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## 7th grade (Eureka Math/EngageNY)

### Course: 7th grade (Eureka Math/EngageNY) > Unit 2

Lesson 3: Topic C: Applying operations with rational numbers to expressions and equations- Order of operations example
- Order of operations with negative numbers
- Negative number word problem: temperatures
- Negative number word problem: Alaska
- Negative number addition and subtraction: word problems
- Interpreting negative number statements
- Interpreting negative number statements
- Interpreting multiplication & division of negative numbers
- Multiplying & dividing negative numbers word problems
- Addition & subtraction: find the missing value (part 1 of 2)
- Addition & subtraction: find the missing value (part 2 of 2)
- Addition & subtraction: find the missing value
- Substitution with negative numbers
- Substitution with negative numbers
- Ordering expressions
- Ordering negative number expressions

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# Negative number word problem: temperatures

Use a number line to solve a word problem that includes a negative number. Created by Sal Khan.

## Want to join the conversation?

- At2:38Sal mentioned the absolute value. What is the absolute value?(13 votes)
- The absolute value is the distance a certain number is from 0. For example, the absolute value of 5 is 5, because it is 5 units away from zero. The | | symbols represent absolute value, so if you have something like |-9|, you find the absolute value of -9, which is nine.(29 votes)

- why do we need the vertical number line thought?(5 votes)
- This is because this problem is about temperature. Sal made the number line to resemble a thermometer.(3 votes)

- It's been a long time since anyone has asked a question(3 votes)
- hello im here to help ask me for anything from this video here(2 votes)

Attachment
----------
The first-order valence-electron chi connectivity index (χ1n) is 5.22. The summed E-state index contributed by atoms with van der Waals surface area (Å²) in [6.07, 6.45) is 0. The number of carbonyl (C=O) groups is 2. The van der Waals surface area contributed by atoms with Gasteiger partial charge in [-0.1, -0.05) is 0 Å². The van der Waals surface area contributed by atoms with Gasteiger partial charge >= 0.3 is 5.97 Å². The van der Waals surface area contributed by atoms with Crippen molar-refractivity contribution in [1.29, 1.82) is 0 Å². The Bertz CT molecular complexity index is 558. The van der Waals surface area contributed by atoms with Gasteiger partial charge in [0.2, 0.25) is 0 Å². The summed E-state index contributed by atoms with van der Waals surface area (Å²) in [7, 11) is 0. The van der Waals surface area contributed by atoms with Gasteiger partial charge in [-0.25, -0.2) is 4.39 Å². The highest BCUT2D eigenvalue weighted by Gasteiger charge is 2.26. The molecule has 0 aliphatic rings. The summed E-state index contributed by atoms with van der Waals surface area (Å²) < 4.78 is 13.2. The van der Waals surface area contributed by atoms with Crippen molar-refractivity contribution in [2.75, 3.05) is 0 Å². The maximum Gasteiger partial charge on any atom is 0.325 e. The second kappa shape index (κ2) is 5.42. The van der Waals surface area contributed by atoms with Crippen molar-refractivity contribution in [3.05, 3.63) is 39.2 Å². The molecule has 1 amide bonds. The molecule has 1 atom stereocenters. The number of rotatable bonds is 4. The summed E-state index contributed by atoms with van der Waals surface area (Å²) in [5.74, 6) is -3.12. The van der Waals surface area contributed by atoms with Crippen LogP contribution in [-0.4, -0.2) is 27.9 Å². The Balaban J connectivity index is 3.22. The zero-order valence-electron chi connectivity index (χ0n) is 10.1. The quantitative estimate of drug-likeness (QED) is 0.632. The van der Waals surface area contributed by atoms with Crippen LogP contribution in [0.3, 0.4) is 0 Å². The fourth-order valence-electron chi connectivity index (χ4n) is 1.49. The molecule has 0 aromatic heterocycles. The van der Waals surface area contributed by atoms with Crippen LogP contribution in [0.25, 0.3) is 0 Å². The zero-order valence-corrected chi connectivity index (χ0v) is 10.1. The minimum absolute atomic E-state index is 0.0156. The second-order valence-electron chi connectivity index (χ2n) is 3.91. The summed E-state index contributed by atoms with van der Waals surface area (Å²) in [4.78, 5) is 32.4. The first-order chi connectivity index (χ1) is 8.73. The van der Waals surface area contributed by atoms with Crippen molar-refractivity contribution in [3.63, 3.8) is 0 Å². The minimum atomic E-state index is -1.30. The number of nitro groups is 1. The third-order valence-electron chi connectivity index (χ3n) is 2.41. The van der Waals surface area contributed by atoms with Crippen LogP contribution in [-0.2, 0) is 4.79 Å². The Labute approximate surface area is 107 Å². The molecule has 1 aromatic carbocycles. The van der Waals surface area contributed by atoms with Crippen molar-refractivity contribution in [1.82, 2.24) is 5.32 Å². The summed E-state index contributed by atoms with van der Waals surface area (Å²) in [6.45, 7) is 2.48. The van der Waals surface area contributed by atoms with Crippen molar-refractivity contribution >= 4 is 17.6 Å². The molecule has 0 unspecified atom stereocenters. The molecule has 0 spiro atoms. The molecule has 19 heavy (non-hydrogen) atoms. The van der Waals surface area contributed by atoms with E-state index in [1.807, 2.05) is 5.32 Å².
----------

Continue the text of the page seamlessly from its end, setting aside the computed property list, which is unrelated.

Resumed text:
- Quick question, Arn't number lines supposed to be horizontal?(0 votes)
- A number line is usually thought of as horizontal, but could be vertical. Note, for example, that the standard two-dimensional coordinate system is generated by the x-axis (a horizontal number line) and the y-axis (a vertical number line).(3 votes)

- Epic Epic Epic Epic Epic(2 votes)
- why does he need the vertical number line thought?(2 votes)
- At0:42Sal said One of the coldest temperatures ever recorded

was -128F in Antarctica One of the warmest temperature

ever recorded was 136F in Death Valley, CA, USA(1 vote) - at0:07/4:21is that true(1 vote)
- What do you mean? You couldn't divide time.(2 votes)

## Video transcript

One of the coldest temperatures
ever recorded outside was negative 128 degrees
Fahrenheit in Antarctica. One of the warmest
temperatures ever recorded outside was
134 degrees Fahrenheit in Death Valley, California. How many degrees
difference are there between the coldest and warmest
recorded outside temperatures? So let's think about
this a little bit. Now, what I'll do is I'll
plot them on a number line. But I'm going to plot it on
a vertical number line that has a resemblance
to a thermometer, since we're talking